Lauren Camp was recently mentioned in an article published by Frontier Poetry. Lauren takes readers through her process of creating her most recent collection, Took House.
What were the most joyful moments of Took House’s journey to publication?
I began the poems that became Took House in 2005. My decisions about what would be included in the book shifted a great deal over nearly a dozen years. Meanwhile, I continued to revise individual poems. I didn’t mind all those variations and the chances to heighten the images and interior spaces—in fact, I sort of welcomed the flux and each new vantage point I brought when I returned to the manuscript.
I was very lucky that Tupelo Press accepted the manuscript when I felt it was done. And at that point, I stopped all work on the poems and the arrangement of them. Finally.
Perhaps the most joyous moment was finding the cover art—a mixed media piece by Albuquerque artist Suzanne Sbarge. I have long appreciated how Suzanne’s works encourage mystery and strange connections. This particular piece gave vision to precisely the symbols and situations I felt I had written. It is the perfect entry into the book!
What did you learn about writing and poetry over the journey of this book?
I repeatedly learn that my writing improves with periodic attentions. Perhaps other people draft their poems quickly and they’re done. That rarely works for me. I want to be a bit confounded by where a poem is going—and why. It’s a kind of pleasurable torture to have to wait for a poem to finish, to see it veer from the most likely path and obvious conclusion I have for it.
Specifically with Took House, I learned that if I give myself enough time to move away from the instigating kernels that start poems, and think other thoughts and get caught up in some of life’s other activities, when I return I bring a greater depth to the poems.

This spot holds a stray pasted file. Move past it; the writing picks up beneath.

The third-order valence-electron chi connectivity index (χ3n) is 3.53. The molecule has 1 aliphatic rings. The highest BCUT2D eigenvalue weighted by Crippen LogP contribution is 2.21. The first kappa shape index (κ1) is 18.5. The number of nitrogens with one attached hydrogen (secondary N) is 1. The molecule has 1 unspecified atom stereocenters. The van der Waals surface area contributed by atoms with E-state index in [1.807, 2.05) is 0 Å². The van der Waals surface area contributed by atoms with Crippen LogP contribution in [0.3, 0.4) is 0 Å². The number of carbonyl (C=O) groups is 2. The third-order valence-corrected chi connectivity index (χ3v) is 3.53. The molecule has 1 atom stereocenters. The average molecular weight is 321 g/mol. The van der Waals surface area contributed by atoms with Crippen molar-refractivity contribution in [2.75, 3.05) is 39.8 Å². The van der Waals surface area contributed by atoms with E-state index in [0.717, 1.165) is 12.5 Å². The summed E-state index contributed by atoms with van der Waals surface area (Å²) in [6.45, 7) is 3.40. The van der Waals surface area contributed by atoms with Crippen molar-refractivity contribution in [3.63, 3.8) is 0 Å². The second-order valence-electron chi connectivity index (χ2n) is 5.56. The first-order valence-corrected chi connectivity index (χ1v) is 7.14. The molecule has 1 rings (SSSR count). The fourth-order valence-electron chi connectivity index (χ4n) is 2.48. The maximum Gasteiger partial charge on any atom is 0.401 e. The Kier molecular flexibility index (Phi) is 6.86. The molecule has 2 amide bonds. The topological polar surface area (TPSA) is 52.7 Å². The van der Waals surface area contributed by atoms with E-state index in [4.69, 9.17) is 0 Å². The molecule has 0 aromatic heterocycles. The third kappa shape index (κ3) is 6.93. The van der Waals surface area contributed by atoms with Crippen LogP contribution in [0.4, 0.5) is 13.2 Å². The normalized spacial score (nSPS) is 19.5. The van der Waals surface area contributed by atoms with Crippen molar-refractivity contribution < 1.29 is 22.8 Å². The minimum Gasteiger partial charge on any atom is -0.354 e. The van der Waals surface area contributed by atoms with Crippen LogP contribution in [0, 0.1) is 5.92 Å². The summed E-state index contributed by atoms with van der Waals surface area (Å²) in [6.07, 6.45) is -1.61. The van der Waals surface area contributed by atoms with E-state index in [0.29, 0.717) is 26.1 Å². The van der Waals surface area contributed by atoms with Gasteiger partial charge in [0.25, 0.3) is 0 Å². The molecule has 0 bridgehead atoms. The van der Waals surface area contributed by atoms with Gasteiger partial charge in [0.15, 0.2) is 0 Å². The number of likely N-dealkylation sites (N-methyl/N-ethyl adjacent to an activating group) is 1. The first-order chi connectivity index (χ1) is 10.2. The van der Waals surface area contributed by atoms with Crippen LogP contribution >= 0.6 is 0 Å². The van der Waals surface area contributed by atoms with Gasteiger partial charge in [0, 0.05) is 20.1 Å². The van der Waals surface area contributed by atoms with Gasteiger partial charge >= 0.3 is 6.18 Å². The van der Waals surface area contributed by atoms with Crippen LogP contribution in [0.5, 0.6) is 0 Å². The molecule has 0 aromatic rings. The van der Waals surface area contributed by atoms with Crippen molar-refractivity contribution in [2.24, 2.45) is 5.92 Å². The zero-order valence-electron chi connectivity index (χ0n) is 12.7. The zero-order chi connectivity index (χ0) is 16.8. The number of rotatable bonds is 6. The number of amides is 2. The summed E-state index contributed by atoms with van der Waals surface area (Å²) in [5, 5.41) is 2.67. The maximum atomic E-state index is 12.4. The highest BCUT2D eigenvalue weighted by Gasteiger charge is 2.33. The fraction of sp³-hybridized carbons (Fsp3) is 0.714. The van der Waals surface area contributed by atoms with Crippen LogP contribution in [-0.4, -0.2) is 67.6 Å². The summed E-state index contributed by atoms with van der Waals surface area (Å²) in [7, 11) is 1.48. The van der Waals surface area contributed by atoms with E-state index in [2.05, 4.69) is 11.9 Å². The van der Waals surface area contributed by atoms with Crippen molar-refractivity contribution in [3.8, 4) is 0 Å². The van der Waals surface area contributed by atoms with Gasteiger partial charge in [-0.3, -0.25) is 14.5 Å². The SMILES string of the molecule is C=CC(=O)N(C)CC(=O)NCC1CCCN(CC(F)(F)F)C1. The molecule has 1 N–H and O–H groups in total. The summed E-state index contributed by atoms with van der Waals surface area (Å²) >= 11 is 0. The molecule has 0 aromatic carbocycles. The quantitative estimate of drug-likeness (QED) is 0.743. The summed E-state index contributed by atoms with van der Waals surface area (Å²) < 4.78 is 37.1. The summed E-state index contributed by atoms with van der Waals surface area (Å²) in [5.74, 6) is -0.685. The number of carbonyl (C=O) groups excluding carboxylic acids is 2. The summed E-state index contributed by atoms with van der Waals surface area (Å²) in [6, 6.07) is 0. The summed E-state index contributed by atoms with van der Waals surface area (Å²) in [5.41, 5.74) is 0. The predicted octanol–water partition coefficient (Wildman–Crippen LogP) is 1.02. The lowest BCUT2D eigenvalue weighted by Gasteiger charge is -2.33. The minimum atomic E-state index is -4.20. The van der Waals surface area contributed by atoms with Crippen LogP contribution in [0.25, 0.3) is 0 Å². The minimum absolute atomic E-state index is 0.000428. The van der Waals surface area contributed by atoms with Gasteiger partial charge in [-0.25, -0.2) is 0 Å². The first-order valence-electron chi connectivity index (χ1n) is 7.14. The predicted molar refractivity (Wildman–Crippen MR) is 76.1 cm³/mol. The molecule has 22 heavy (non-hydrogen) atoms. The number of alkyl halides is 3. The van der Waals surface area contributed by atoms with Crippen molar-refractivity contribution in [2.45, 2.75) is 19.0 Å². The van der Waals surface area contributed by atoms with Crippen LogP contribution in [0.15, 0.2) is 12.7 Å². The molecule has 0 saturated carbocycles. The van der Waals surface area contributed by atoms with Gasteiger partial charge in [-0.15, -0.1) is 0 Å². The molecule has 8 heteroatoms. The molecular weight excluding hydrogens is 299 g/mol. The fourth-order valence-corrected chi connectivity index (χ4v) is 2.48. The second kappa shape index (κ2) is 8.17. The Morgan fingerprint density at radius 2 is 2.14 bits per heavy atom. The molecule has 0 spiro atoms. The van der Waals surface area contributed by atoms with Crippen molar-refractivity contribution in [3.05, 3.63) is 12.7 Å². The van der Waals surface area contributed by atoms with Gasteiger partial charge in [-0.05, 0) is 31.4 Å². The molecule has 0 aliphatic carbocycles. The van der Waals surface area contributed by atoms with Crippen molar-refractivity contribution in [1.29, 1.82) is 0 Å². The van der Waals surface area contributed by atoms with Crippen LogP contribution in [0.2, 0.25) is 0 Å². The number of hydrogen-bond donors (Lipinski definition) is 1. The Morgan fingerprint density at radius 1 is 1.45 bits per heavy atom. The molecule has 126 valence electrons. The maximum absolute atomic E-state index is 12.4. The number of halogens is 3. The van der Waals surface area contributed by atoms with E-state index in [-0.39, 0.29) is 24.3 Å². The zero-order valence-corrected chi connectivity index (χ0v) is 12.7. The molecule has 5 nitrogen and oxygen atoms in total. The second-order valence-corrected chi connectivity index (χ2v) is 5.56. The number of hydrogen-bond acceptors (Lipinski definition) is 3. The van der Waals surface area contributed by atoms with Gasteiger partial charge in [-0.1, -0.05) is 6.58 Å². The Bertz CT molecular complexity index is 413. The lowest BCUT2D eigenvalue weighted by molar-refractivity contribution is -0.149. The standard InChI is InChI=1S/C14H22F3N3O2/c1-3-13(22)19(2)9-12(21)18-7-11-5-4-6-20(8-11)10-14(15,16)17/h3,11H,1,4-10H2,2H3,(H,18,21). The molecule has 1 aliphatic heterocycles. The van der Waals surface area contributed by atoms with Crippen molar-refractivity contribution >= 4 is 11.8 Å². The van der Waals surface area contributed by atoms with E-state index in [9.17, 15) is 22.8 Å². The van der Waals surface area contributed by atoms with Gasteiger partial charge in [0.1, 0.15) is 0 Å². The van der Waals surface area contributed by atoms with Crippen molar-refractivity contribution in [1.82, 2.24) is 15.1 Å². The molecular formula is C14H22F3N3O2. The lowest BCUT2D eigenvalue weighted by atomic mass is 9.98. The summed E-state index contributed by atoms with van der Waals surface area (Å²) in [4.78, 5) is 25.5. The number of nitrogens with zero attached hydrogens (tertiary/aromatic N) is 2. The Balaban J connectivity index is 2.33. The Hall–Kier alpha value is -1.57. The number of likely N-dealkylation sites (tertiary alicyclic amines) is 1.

What was the favorite piece of media or art you consumed while writing these poems? (and how did it inform your writing?)
Took House let me indulge my fascination with a few eras of art. I came to poetry from a career as a visual artist, and the lens through which I read is so deeply influenced by how I experience (and how I made) art.
The longest poem in Took House considers Donald Judd’s 100 mill aluminum boxes in Marfa, Texas. Judd’s work seems empty—only it isn’t. There’s lots of space for the viewer (and for the poet) to metaphorically fit inside. I began the ekphrastic piece after a pilgrimage to see Judd’s boxes. The poem expanded as I figured out what I was trying to contain—or let go of.
It was equally thrilling to turn to one of Robert Rauschenberg’s very vibrant, contemporary artworks. All of Rauschenberg’s work reminds me that a multiplicity of images can be put together, and the viewer will make connections. This is a useful technique in writing, one that constructs wide poems. Such poems require metaphors and threads to connect the disparate parts. In Took House, I had one core story, but wanted also to move beyond it. I pushed the raptor poems and poems of visual art into the manuscript and set about building a collaged whole through that variety of angles.
I know you asked for one favorite piece, but I never work that way. I put a lot of influences into my mind and heart and see what shakes out. The residue of what has impacted me remains and is layered into the final drafts.
There’s a different type of structure I also consider and consume: jazz music. Thelonious Monk’s music, for example, teaches me about the weight silence can occupy in a piece. Bassist Charles Mingus reminds me to move from beauty to uncomfortable energy, not to stay static.
How has the pandemic altered the debut process of this collection? Any unexpected loss or joy?
As with many writers, all the events I had set up were canceled. I had plans to be in several other regions of the country, and all of those plans were suddenly flattened. What I found instead was the strength of a virtual community. On the release day for Took House, I felt a lofting up by fellow poets and editors, and these many kindnesses have continued in magical ways. It’s been heartening to participate in readings and interviews. In some ways, it seems possible that this distressing time allows books and authors to connect with more people; the reach is vast. I can have audience members from outside the U.S. at my events, people who don’t have to travel – just open a tab and listen.
What’s your one sentence piece of advice for poets currently putting a collection together?
Patience, more patience, effort, linguistic attention, and more patience.